Miracle in Fort Greene
first thing you notice is the silence. This is one of the hallways
of the Benjamin Banneker Academy, one of New York’s public high
schools. The second thing you notice is the attention. It’s bright-eyed,
avid, curious, evincing a genuine interest. These kids want to
Roaming Benjamin Banneker–located in a one-time Drakes cake factory
near Fort Greene’s notoriously tough projects–four simple words
can’t help but run through your head.
It can be done.
This five-story schoolhouse with the small classes and the carpeted
library is without metal detectors–just a single kindly receptionist
lady at the door. The halls are so clean you could eat off the
It can be done.
it can,” said Daryl Rock, Benjamin Banneker’s Principal for the
last four years. ”And it doesn’t take a miracle, either. But holding
faithfully to a few strong principles helps.”
First, the admission: “Kids need good teaching.” Sounds simple,
doesn’t it? “But it’s not,” the dreadlocked young Principal said
with a smile. “I’m sure you’re familiar with all the excuses used
for kids not learning in schools: it’s the parents, it’s society,
it’s rap music, it’s racism, it’s the negative impact of the media.
The fact of the matter is that those outside influences apply
equally to all kids, the ones that learn and the ones that do
not learn. And this, of course, means that there is no reason
why all kids can’t learn.”
that requires teachers who deeply believe that they can make a
In order to acquire such teachers Rock is willing to be different.
“I go into colleges to find students interested in teaching,”
he smiled. “I use word of mouth, I go on line. The teachers’ knowledge,
while obviously important, is not the only thing – most of that
can be acquired, anyway. I look for a rapport with the students.
I look for people who can communicate with the kids on a level
that is real to them, people who can get them interested.”
The second thing is to create a culture where people treat each
other a certain way. ”I’m talking about a culture of peacefulness
and mutual respect,” Rock said. ”It’s discipline and tough love,
but it is love nevertheless. So many kids come from an environment–whether
it’s at home or on the streets–where there is a lot of anger.
In this school, we want them to experience just the opposite kind
To accomplish this, Rock believes that role-models are very important.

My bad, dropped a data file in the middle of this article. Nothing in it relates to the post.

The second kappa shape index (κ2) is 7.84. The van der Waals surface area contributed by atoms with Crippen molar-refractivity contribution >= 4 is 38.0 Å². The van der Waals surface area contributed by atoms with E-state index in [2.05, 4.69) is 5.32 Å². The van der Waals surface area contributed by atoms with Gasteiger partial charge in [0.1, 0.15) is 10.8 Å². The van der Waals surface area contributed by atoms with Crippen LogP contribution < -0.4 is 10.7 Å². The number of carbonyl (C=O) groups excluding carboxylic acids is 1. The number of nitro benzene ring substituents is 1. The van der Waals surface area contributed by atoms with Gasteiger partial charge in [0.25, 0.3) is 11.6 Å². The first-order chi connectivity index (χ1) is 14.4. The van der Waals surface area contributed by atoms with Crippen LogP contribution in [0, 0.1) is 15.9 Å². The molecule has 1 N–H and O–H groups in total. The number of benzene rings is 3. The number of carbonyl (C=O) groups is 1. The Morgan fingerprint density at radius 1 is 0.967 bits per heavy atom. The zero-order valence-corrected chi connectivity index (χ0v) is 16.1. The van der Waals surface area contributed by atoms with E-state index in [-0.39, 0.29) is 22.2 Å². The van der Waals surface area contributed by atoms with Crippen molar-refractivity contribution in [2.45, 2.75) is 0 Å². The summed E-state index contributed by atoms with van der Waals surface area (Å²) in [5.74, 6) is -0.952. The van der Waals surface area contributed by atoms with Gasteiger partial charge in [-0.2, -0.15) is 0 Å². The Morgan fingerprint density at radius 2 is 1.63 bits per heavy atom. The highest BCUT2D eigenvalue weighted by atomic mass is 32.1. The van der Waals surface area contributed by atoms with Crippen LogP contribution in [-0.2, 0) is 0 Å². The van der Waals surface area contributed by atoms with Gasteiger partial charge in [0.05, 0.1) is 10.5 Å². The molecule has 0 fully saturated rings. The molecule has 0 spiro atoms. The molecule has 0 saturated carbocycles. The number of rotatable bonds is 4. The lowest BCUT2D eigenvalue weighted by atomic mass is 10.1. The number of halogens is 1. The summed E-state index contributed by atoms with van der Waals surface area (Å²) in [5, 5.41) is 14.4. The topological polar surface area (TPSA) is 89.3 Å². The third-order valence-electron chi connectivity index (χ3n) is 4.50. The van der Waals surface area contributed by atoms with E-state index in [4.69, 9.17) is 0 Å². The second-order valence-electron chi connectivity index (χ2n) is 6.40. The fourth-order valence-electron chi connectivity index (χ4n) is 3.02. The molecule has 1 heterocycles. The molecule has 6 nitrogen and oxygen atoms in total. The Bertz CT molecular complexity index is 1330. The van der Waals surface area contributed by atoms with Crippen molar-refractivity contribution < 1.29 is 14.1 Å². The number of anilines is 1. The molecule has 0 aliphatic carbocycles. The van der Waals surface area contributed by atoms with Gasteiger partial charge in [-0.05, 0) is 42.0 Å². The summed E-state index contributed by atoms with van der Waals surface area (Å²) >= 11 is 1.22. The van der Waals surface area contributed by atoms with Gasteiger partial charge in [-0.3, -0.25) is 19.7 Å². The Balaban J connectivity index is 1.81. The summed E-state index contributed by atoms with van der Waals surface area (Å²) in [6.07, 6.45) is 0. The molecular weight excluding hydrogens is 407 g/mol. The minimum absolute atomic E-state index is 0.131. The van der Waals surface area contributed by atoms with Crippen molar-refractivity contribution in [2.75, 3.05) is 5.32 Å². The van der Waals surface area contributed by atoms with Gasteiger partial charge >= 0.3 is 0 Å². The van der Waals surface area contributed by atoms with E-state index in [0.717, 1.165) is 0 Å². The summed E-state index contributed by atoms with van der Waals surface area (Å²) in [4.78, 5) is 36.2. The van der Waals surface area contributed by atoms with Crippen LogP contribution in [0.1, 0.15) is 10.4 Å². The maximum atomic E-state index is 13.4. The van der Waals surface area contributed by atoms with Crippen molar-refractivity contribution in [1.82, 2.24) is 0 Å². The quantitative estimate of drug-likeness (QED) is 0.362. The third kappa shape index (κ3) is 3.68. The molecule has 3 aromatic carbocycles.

“Not just the teachers, but the older students as well,” he said.
“We want students to see firsthand that studying hard and possessing
a demanding work ethic leads to success.”
To engender that work ethic, the young Principal promotes creative
teaching plans. “It’s not just the substance, it’s also the delivery,”
he said. “Do everything you can to make the lessons interesting.
Obviously, if you get the kids interested they’ll work that much
ýhe results have been dramatic. During Rock’s four years, Benjamin
BannekerĐa school of 600 students that has a 99.9 percent African-American
and Latino population–has jumped from a 60 to a 90 per cent passing
grade on the State Regents exams in Physics, U.S. and Global History,
and English–and from 40 to 75 percent in Math. “I’m proud to say,
this is better than most high schools,” said Rock. “And it’s still
going to get better. We are not nearly done.”
Obviously not: over 250 students participate in intense tutoring
programs or take classes on Saturday. The school also provides
advanced classes in English, biology, statistics, chemistry, and
calculus for college credits.
Yet, these hardworking kids remain well-rounded as well, participating
widely in intramural sports – a real rarity for a high school
anywhere – clubs for dancing and drama, and all kinds of workshops.
The 11th grade chess-team has emerged victorious in a recent citywide
tournament and the Banneker Warriors also won the New York City
Division B basketball championship last year. “What people must
understand is that sports and after-school activities do not take
way from education,” said Rock. “They add to it.”
Of course, resources remain a problem. The computers are aging,
but Rock–with the help of a very involved Assemblyman Roger Green–has
been creative in acquiring corporate donations as well.
So it can be done. If you don’t believe it, go down to the old
cake factory in Fort Greene to check out how.#
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